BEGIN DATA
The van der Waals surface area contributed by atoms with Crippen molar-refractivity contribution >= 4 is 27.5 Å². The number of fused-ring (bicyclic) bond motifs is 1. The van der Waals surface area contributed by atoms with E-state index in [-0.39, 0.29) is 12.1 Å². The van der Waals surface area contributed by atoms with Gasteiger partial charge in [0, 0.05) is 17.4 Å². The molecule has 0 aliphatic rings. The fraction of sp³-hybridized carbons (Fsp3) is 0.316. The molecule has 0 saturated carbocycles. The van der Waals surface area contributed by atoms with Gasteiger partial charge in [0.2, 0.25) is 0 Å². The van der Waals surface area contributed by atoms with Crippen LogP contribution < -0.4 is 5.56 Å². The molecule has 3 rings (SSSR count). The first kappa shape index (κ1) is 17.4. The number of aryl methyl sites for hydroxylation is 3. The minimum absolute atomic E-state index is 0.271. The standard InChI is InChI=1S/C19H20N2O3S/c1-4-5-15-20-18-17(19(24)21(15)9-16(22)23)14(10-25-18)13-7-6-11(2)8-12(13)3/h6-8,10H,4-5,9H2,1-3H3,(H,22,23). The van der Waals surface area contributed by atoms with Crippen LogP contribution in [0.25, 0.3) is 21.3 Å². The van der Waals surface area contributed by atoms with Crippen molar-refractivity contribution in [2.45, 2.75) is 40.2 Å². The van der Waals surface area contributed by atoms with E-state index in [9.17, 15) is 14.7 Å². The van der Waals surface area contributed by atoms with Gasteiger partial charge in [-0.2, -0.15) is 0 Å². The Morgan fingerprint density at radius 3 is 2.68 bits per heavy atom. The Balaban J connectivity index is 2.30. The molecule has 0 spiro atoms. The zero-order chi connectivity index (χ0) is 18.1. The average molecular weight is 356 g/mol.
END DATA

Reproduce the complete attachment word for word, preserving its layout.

The van der Waals surface area contributed by atoms with Crippen molar-refractivity contribution >= 4 is 27.5 Å². The number of fused-ring (bicyclic) bond motifs is 1. The van der Waals surface area contributed by atoms with E-state index in [-0.39, 0.29) is 12.1 Å². The van der Waals surface area contributed by atoms with Gasteiger partial charge in [0, 0.05) is 17.4 Å². The molecule has 0 aliphatic rings. The fraction of sp³-hybridized carbons (Fsp3) is 0.316. The molecule has 0 saturated carbocycles. The van der Waals surface area contributed by atoms with Gasteiger partial charge in [0.2, 0.25) is 0 Å². The van der Waals surface area contributed by atoms with Crippen LogP contribution < -0.4 is 5.56 Å². The molecule has 3 rings (SSSR count). The first kappa shape index (κ1) is 17.4. The number of aryl methyl sites for hydroxylation is 3. The minimum absolute atomic E-state index is 0.271. The standard InChI is InChI=1S/C19H20N2O3S/c1-4-5-15-20-18-17(19(24)21(15)9-16(22)23)14(10-25-18)13-7-6-11(2)8-12(13)3/h6-8,10H,4-5,9H2,1-3H3,(H,22,23). The van der Waals surface area contributed by atoms with Crippen LogP contribution in [0.25, 0.3) is 21.3 Å². The van der Waals surface area contributed by atoms with Crippen molar-refractivity contribution in [2.45, 2.75) is 40.2 Å². The van der Waals surface area contributed by atoms with E-state index in [9.17, 15) is 14.7 Å². The van der Waals surface area contributed by atoms with Gasteiger partial charge in [-0.2, -0.15) is 0 Å². The Morgan fingerprint density at radius 3 is 2.68 bits per heavy atom. The Balaban J connectivity index is 2.30. The molecule has 0 spiro atoms. The zero-order chi connectivity index (χ0) is 18.1. The average molecular weight is 356 g/mol.